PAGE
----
Pizza is new comfort food in pandemic, Domino's gets biggest bite
At the height of the pandemic, people seemed to have snacked heavily on the world’s most favourite fast food – the pizza. It has been earmarked as the “comfort food” of the pandemic. In the first nine months of 2020, when the pandemic was raging across the world, when other restaurants were falling like ninepins in America, pizza chains Domino's and Papa John were doing roaring business.
At the height of the pandemic, people seemed to have snacked heavily on the world’s most favourite fast food – the pizza. It has been earmarked as the “comfort food” of the pandemic.
In the first nine months of 2020, when the pandemic was raging across the world, when other restaurants were falling like ninepins in America, pizza chains Domino’s and Papa John were doing roaring business. Their combined revenue skyrocketed to the extent that it was roughly equivalent to both companies selling about 30 million more large cheese pizzas than they had the year before, said a report in News18.
Pizza sales recorded a 4 per cent growth last year, said the report quoting Technomic, a food industry research and consulting firm. Pizza and chicken were the only food categories that grew in the pandemic, said media reports.
Even as most pizza chains saw an uptick in sales, Domino’s had the biggest slice of the US market when the world entered the pandemic. According to Bloomberg Intelligence, last year Domino’s captured 19 per cent of total pizza sales in the US thanks to its dominance in delivery.
The Michigan-based company, which had invested heavily in technology, had introduced innovative contactless delivery systems like Carside (the delivery person would place the pizza in the trunk of the car) and Pizza Pedestal. The pedestal is a small cardboard foldout structure on which pizzas are placed to avoid contact with customers or potentially infected surfaces, said a Deccan Herald report.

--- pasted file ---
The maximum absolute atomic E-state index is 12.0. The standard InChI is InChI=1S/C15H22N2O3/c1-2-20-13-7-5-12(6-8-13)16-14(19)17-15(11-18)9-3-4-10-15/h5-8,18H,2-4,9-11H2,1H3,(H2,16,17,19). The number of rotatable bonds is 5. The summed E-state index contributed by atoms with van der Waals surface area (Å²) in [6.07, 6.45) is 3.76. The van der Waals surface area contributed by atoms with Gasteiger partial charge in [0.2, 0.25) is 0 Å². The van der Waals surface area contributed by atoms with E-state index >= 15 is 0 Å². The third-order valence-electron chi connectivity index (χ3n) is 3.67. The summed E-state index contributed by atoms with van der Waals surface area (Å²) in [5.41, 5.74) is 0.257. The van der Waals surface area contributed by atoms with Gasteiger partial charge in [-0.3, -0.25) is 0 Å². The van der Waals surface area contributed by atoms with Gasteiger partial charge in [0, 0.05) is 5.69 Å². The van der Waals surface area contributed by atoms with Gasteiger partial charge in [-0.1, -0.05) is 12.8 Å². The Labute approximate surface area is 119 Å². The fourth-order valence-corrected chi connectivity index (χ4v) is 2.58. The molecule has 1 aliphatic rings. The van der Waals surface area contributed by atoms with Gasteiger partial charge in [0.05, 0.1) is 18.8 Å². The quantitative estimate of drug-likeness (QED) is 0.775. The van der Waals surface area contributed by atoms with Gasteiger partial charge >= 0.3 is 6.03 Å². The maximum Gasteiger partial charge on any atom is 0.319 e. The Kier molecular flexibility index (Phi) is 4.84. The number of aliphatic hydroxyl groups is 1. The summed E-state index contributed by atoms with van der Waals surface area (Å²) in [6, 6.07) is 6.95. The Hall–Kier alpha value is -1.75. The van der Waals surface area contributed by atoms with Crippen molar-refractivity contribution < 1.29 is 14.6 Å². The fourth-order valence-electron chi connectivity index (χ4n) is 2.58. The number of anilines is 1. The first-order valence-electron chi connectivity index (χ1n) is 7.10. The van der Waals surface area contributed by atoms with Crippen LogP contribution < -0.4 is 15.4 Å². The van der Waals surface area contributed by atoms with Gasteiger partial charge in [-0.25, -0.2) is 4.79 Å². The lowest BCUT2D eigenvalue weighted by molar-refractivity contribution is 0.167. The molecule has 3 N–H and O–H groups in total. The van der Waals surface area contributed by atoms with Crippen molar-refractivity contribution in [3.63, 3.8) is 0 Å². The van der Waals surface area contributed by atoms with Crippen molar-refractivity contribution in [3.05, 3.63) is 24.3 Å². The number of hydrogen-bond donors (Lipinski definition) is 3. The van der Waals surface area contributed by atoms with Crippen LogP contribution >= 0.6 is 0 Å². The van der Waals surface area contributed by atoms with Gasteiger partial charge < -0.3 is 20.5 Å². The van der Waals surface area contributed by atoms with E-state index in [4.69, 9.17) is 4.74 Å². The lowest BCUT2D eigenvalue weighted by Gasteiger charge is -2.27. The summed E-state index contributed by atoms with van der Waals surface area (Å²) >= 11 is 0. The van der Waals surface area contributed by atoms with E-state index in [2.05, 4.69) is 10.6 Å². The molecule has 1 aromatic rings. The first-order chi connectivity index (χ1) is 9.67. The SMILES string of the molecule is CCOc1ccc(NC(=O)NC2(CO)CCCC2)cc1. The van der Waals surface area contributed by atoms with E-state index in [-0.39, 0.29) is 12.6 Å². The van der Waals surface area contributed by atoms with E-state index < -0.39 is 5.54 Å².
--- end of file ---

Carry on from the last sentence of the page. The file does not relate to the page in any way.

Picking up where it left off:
In Houston, the company was testing out an autonomous vehicle delivery system in partnership with Nuro, said a CNBC report in April this year.
As demand surged during the pandemic, Domino’s quickly hired 30,000 people; ramped up its production of dough though it faced challenges like lack of meat supplies during coronavirus outbreaks at meat production facilities. But the company persevered and even went to the extent of re-shooting their TV commercials to show drivers wearing masks during deliveries.
The Kentucky-based pizza chain Papa John’s too recorded a 28 per cent increase in sales at its North American restaurants in the second quarter of 2020, as compared with the year before, said a Fortune report. To cope with the demand the company had hired 20,000 additional employees between March and June and its shares started spiking by 55 per cent. This boom came during the pandemic after years of underperforming.
The penchant for pizza was not ignored by others in the restaurant industry which has been severely impacted by the pandemic. To cash in on this trend, many eateries started including pizzas in their menu.
But it was Domino’s that bagged the “biggest slice” of the US market. According to Bloomberg Intelligence, the company grabbed a 36 per cent share in US delivery sales in 2019, as compared to the combined total of 26 per cent of other major chains. While regional chains and independent restaurants had garnered 38 per cent, said the Fortune report.
Domino’s generated $240 million in net income through the first half of 2020, a 30 per cent increase over last year, despite slower growth in international markets.
A more recent CNBC report stated that Domino’s reported results from the first quarter of 2021 showed that global retail sales were up 16.7 per cent from a year ago, while same-store sales in the US grew 13.4 per cent. The stock is up 8.48 per cent so far this year, added the report.
While experts don’t know how long the pandemic pizza boom will last, consumer behavior is expected to stay on course on these lines as people have adjusted to the new ease of ordering online and will stick to their new habits.
But Domino’s seemed to have hit the mark to meet the consumers’ increased demand for pepperoni-and-cheese–topped pizza – the comfort food of our troubled times.